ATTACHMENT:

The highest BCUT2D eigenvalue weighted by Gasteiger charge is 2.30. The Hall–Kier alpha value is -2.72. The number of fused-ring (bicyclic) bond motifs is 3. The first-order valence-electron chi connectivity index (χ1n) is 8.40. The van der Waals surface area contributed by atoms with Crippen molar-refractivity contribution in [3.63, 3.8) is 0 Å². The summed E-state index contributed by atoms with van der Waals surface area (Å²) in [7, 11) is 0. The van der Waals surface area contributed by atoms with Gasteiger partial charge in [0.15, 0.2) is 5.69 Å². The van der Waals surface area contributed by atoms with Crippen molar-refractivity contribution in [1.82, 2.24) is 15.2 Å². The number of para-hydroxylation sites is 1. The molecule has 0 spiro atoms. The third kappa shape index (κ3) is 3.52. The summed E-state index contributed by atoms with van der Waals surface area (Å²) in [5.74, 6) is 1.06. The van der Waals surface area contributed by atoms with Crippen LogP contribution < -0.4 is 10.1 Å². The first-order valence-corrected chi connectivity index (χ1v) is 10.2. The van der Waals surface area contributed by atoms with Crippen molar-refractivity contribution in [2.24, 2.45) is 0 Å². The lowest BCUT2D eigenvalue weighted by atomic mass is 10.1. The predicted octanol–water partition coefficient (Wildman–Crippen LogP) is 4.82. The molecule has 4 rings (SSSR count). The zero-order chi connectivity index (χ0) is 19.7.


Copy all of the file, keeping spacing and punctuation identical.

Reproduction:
The highest BCUT2D eigenvalue weighted by Gasteiger charge is 2.30. The Hall–Kier alpha value is -2.72. The number of fused-ring (bicyclic) bond motifs is 3. The first-order valence-electron chi connectivity index (χ1n) is 8.40. The van der Waals surface area contributed by atoms with Crippen molar-refractivity contribution in [3.63, 3.8) is 0 Å². The summed E-state index contributed by atoms with van der Waals surface area (Å²) in [7, 11) is 0. The van der Waals surface area contributed by atoms with Gasteiger partial charge in [0.15, 0.2) is 5.69 Å². The van der Waals surface area contributed by atoms with Crippen molar-refractivity contribution in [1.82, 2.24) is 15.2 Å². The number of para-hydroxylation sites is 1. The molecule has 0 spiro atoms. The third kappa shape index (κ3) is 3.52. The summed E-state index contributed by atoms with van der Waals surface area (Å²) in [5.74, 6) is 1.06. The van der Waals surface area contributed by atoms with Crippen LogP contribution < -0.4 is 10.1 Å². The first-order valence-corrected chi connectivity index (χ1v) is 10.2. The van der Waals surface area contributed by atoms with Crippen molar-refractivity contribution in [2.24, 2.45) is 0 Å². The lowest BCUT2D eigenvalue weighted by atomic mass is 10.1. The predicted octanol–water partition coefficient (Wildman–Crippen LogP) is 4.82. The molecule has 4 rings (SSSR count). The zero-order chi connectivity index (χ0) is 19.7.